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This collection on American democracy challenges and complements blog posts and opinion pieces that are typical staples of the 24/7 news cycle in the lead up to US elections. You'll find reports about election and campaign administration, voting access and participation, government performance and perceptions, the role of the media in civil society, and more.

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"VOTE!" by Paul Sableman licensed under CC BY 2.0

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Unlocking the Potential of the Congressional Review Act

February 23, 2022

The Congressional Review Act (CRA) permits Congress to overturn rules issued by federal agencies with a simple majority in each chamber. Traditionally, the CRA has been used as a negative tool, to cancel regulations adopted during the prior administration, including the 14 Obama-era rules Congress overturned during the first four months of the Trump administration. This Issue Brief by Professors Jody Freeman and Matthew Stephenson of Harvard Law School argues that the CRA's fast-track procedures have "substantially greater unrealized potential" and could be used as an affirmative tool to advance policy priorities without being subject to filibuster. In light of unprecedented congressional obstructionism, Freeman and Stephenson argue that exploring this nontraditional use of the CRA is "essential to the health of our democracy" and to returning Congress to its job of legislating.

Government

Judicial Nominations Update December 2021

December 8, 2021

Every day our federal courts decide cases critical to our rights— from voting rights to environmental justice to immigrants' rights. Under the previous administration, judicial vacancies were filled at a rapid pace with conservative judges who were largely young, white men and oftentimes underqualified.The Biden-Harris administration and the Senate now have an opportunity to diversify the courts by nominating and confirming qualified diverse, progressive judges. With the new administration well into its first year in office and the Senate finished with the first half of its term, this report assesses the progress or lack thereof that has been made in these critical areas.

A Dangerous Adventure: No Safeguards Would Protect Basic Liberties from an Article V Convention

October 7, 2021

Despite their support for all kinds of constitutional amendments, many advocates on both the left and the right oppose the calling of a constitutional convention. This issue brief examines the main reason for this: namely that once an Article V convention convened, it could pursue any agenda it chose regardless of the original intent.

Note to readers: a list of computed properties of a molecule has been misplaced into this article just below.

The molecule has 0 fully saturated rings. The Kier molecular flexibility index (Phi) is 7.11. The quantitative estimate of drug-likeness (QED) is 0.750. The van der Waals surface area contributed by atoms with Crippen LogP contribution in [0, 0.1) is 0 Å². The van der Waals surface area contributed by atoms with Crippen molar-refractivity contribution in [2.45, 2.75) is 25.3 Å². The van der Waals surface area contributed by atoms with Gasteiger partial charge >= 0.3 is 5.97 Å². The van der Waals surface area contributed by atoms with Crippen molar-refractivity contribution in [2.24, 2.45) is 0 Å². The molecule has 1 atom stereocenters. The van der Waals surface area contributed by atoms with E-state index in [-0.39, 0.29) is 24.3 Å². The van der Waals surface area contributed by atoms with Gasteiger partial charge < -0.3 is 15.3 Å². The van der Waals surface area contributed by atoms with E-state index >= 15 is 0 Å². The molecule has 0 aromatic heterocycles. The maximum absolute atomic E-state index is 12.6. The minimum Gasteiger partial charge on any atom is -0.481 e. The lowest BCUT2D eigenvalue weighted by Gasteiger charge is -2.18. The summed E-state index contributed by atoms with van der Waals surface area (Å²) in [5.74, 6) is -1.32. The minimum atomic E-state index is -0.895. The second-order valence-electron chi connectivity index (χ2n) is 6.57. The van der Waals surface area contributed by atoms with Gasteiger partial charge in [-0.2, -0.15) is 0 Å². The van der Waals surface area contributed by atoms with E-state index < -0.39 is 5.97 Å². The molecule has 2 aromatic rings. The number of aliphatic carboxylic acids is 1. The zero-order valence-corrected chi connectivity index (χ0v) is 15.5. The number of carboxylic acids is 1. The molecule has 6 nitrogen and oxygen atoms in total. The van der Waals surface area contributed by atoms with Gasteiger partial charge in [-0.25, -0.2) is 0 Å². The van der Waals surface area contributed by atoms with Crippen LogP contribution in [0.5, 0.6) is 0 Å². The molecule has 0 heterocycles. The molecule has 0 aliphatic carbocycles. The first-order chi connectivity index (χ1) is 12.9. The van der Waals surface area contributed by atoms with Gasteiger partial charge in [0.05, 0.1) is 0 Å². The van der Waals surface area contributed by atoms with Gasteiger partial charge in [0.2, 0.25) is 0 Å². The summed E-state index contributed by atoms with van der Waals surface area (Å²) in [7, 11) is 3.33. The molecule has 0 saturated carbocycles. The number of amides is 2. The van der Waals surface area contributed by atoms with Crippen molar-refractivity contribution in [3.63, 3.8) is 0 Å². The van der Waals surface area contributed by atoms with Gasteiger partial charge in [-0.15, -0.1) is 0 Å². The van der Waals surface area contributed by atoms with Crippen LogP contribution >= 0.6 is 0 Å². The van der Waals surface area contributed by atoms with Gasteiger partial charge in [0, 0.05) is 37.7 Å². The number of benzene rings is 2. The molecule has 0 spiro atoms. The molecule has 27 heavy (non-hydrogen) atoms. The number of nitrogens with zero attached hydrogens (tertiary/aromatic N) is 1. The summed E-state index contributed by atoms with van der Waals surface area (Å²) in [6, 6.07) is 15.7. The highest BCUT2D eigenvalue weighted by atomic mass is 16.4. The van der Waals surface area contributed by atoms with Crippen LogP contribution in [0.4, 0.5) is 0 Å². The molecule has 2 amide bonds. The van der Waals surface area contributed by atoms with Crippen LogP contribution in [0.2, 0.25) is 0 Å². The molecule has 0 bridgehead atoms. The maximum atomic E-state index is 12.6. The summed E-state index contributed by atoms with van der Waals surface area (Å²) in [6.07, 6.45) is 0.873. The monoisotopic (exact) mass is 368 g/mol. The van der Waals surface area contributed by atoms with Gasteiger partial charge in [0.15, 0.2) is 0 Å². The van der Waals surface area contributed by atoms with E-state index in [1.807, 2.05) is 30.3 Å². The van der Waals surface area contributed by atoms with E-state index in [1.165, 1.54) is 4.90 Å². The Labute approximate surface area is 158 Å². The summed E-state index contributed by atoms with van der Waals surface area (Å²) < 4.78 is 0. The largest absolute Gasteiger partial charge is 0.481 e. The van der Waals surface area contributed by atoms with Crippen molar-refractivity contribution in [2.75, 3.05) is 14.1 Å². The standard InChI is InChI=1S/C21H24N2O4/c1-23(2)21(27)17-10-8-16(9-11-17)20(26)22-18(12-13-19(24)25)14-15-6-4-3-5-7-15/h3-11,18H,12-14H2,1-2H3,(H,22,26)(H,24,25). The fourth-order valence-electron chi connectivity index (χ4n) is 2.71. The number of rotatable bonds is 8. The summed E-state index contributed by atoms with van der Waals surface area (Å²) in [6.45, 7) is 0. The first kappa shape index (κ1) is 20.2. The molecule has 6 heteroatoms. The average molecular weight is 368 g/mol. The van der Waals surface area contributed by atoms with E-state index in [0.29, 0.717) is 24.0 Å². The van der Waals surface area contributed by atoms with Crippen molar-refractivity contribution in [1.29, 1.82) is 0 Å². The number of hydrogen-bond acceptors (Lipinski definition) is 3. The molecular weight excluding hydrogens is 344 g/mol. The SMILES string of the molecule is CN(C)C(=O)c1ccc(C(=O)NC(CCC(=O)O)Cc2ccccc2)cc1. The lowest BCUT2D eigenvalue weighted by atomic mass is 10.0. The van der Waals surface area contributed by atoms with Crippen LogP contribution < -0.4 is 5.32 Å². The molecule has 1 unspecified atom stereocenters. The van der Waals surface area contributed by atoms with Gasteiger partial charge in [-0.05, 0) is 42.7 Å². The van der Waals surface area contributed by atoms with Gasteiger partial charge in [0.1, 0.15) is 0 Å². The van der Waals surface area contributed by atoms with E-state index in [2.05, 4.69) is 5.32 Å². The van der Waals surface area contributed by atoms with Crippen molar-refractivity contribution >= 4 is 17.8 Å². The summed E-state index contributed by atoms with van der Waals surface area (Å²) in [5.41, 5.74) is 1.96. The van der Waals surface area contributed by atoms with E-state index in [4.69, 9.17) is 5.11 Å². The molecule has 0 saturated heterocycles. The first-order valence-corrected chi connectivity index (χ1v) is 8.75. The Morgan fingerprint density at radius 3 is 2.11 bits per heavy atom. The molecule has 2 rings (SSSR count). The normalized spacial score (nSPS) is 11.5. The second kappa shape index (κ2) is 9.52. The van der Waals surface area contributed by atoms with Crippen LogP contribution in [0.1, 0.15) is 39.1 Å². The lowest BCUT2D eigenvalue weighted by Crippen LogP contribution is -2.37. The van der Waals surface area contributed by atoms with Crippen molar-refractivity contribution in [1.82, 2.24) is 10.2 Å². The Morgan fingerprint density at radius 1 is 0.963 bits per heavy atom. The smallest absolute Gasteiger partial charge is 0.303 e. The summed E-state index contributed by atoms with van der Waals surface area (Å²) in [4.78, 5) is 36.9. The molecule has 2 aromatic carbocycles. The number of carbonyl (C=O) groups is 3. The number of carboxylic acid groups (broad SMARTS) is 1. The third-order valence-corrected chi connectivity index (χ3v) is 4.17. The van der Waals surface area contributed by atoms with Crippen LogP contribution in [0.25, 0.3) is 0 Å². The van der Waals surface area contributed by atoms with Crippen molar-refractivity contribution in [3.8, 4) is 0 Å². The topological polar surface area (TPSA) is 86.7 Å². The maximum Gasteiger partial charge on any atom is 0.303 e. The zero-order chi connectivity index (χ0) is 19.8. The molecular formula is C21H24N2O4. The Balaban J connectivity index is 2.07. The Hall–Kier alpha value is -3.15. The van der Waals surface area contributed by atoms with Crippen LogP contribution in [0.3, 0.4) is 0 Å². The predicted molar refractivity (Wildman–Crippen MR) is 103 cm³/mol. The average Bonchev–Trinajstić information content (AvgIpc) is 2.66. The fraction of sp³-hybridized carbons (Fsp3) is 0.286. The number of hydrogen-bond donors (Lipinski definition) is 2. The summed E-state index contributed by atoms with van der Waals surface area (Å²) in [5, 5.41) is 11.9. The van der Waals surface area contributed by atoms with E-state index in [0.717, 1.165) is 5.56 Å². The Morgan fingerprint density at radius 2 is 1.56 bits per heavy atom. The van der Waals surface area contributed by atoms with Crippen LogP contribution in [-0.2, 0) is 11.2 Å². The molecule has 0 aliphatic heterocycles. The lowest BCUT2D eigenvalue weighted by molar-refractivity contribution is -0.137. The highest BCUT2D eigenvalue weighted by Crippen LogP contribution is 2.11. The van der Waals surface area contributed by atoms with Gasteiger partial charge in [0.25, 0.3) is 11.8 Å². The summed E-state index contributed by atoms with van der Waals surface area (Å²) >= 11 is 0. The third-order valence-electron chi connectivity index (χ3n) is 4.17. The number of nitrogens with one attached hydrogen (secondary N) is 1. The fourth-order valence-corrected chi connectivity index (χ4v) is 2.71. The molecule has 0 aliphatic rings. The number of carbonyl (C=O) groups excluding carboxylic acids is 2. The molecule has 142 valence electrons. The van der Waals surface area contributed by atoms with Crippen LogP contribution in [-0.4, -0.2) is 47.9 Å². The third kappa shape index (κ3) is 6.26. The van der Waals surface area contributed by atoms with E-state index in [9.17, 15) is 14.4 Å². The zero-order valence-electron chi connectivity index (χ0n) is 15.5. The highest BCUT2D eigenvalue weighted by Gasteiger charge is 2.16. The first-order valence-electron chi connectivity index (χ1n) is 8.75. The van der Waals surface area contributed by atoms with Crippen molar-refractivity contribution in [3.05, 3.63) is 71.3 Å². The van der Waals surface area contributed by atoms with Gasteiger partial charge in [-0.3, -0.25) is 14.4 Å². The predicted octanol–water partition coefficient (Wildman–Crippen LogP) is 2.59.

Government

Democratizing the Filibuster

May 1, 2021

In our polarized age, the Senate filibuster effectively requires sixty votes to pass most legislation. This requirement has produced not bipartisan cooperation, but gridlock. Today, many items on President Biden's legislative agenda—confronting climate change, fixing our immigration system, and promoting civil rights and voting rights, among others—are likely dead on arrival thanks to this procedural roadblock.To overcome minority obstruction, many have urged the abolition of the filibuster. Doing so would allow the current Senate majority, which represents 56% of the U.S. population, to address pressing national problems. But it would pave the way for minority rule in the future, when, as has often been the case in recent years, a Senate majority represents a minority of the U.S. population.This Issue Brief proposes an alternative approach to filibuster reform, one that would allow Senate majorities representing population majorities to effectively govern, while still serving as a check on minority rule. This reform has two components. The first is the familiar proposal to eliminate the current version of the filibuster, so that the support of three-fifths of senators would no longer be required to proceed to a final vote. The second and more novel element of our proposal is the replacement of the current filibuster rule with an alternative cloture rule that would require, as a precondition for ending debate, the assent of a majority of senators who collectively represent a larger share of the U.S. population than the senators who oppose cloture. Furthermore, we would extend this new rule to those Senate votes that are not currently covered by the three-fifths cloture rule, including budget reconciliation and confirmation of appointments.